1. What are the differences between mediation and negotiation? The major difference between negotiation and mediation is that the latter uses the services of a third party, while negotiation can be done by the two parties involved in the matter. For instance, if there is a dispute on breach of a contract between the two parties, they may settle the dispute among them via negotiation. This can be done with or without the aid of corporate lawyers. But if both the parties are not happy with negotiation, a mediator is called for, and it is understood that the mediator has the final say regarding the matter in question, if mediation doesn’t help either, then the matter might be heard in the court.
2. Does mandatory mediation make sense? Why or why not? Mandatory mediation does make sense. It is not just a subjective judgement, mandatory mediation is conducted in good faith and hence gives the parties to the matter, a chance of resolving the issue in out of court settlement. It also gives a mandatory ‘right’ to a grieved employee to get his right, and as a compulsion, must pass through several steps.
Mediation precedes arbitration, which is a more ‘courtly’ form of out of court settlement. In my opinion, such an opportunity makes a lot of sense in a contract. 3. Why is it important for the mediator to be neutral? It is only common sense to uphold the premise that the mediator be neutral. If the mediator holds any bias toward either party, then his services are useless; it kills the case of mediation. Justice will not be done in the manner it is supposed in case of a biased mediator. 4.
Would you like the opportunity to have a dispute resolved by a mediator rather than a judge? Why or why not? I would always favour out of court settlements like negotiations or mediation. Dragging a matter to the court is the last thing that I would consider. Taking a matter to the court before the judge means that the matter won’t be resolved soon, and there will be really high lawyer charges, regardless of who wins or loses.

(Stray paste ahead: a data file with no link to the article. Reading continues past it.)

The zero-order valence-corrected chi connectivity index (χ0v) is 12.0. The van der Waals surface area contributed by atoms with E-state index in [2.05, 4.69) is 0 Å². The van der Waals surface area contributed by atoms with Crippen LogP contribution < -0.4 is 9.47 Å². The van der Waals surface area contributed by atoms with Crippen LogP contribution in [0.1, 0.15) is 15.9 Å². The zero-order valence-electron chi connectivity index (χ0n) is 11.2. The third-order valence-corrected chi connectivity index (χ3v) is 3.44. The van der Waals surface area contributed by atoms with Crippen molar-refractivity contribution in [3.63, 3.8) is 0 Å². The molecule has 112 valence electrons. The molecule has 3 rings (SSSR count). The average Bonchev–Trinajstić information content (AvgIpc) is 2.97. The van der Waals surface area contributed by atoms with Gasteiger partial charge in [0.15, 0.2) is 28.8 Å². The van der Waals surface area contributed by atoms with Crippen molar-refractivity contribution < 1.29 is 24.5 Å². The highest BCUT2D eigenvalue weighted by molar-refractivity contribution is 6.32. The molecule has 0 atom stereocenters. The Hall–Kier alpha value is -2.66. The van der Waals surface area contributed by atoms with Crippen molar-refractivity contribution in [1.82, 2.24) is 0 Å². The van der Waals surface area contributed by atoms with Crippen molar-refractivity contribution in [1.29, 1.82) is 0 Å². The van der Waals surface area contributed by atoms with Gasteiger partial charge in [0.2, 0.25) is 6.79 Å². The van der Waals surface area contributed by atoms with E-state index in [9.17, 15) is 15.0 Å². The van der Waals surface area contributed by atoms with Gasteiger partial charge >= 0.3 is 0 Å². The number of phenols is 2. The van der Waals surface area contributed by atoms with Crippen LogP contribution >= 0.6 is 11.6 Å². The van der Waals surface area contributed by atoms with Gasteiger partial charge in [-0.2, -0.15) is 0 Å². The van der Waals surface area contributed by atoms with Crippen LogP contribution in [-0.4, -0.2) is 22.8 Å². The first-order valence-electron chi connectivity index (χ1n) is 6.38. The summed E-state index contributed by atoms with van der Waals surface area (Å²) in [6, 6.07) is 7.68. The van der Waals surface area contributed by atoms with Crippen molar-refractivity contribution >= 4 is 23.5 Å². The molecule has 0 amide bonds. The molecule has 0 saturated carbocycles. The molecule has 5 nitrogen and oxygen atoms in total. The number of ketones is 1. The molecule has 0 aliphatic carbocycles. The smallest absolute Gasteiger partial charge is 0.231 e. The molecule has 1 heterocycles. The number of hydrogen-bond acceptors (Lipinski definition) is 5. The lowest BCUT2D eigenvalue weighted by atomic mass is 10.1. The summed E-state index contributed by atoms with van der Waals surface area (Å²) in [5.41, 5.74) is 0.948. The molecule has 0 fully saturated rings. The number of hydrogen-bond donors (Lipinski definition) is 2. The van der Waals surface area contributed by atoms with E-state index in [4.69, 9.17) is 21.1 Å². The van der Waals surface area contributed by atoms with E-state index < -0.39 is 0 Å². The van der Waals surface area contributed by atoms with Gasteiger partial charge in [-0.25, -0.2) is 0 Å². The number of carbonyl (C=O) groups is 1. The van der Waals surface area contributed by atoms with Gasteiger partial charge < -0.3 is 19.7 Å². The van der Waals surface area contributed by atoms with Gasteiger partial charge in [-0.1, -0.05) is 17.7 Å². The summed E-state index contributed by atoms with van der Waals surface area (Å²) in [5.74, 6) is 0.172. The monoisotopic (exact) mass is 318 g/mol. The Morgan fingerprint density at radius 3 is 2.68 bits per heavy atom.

5. What are the five key elements of mediation set forth in Schellenberg? Mediation is assisted negotiation: Both the parties have better opportunity to put forth their arguments. The mediator is a neutral third party: which is mandatory, otherwise the parties won’t agree on the mediator, and consequently the matter will go to court. Mediation is voluntary: This also serves the parties who have been wronged in the true sense, who have been stripped of any right(s), there is no obligation to seek mediation. Disputants retain responsibility: Mediation doesn’t absolve anyone of their crime (in case there is one). Mediation is private and confidential: This serves as a curtain in case the parties involved want to keep things out of public access.
No one likes to be defamed. 6. What is the most important point that you learned from the discussion in Schellenberg regarding mediation? What made you select this point? The most important point in Schellenberg discussion is how mediation stands out from other forms of conflict resolution. As compared to negotiation, mediation has a more structured format and there are more chances both the parties coming to common terms.
For instance, in mediation, the parties take longer turns during their speech and mostly the speech is directed at the mediator, there is very little conversations (arguments) between the parties involved. “Norms don’t favour sharp interruptions” (Schellenberg 27). There are many reasons why there is such a huge rise in the growth of mediation; Outcomes: Out of court settlements occur in nearly half of the cases that go for mediation, proving how effective and efficient mediation is. Client Satisfaction: Clients are usually more satisfied through mediation than other forms of adversary measures. Client Costs: It is only understandable why mediation is such a popular way to resolve a conflict.
Costs associated with other forms of conflict resolution are usually much higher than mediation. Compliance: Usually the parties to the matter (contract/marriage) are more compliant with mediation procedures (at least in the short term) than other forms of settlements. Psychological effects: There is usually less grievance in mediation, be it regarding corporate matters or marital affairs like divorce.
In the courts, there is a winner and a loser, and no one likes to be the loser. That is why mediation has more positive psychological effects. Source Schellenberg, James A. Conflict Resolution: Theory, Research, and Practice. Albany, NY: State University of New York, 1996. Print.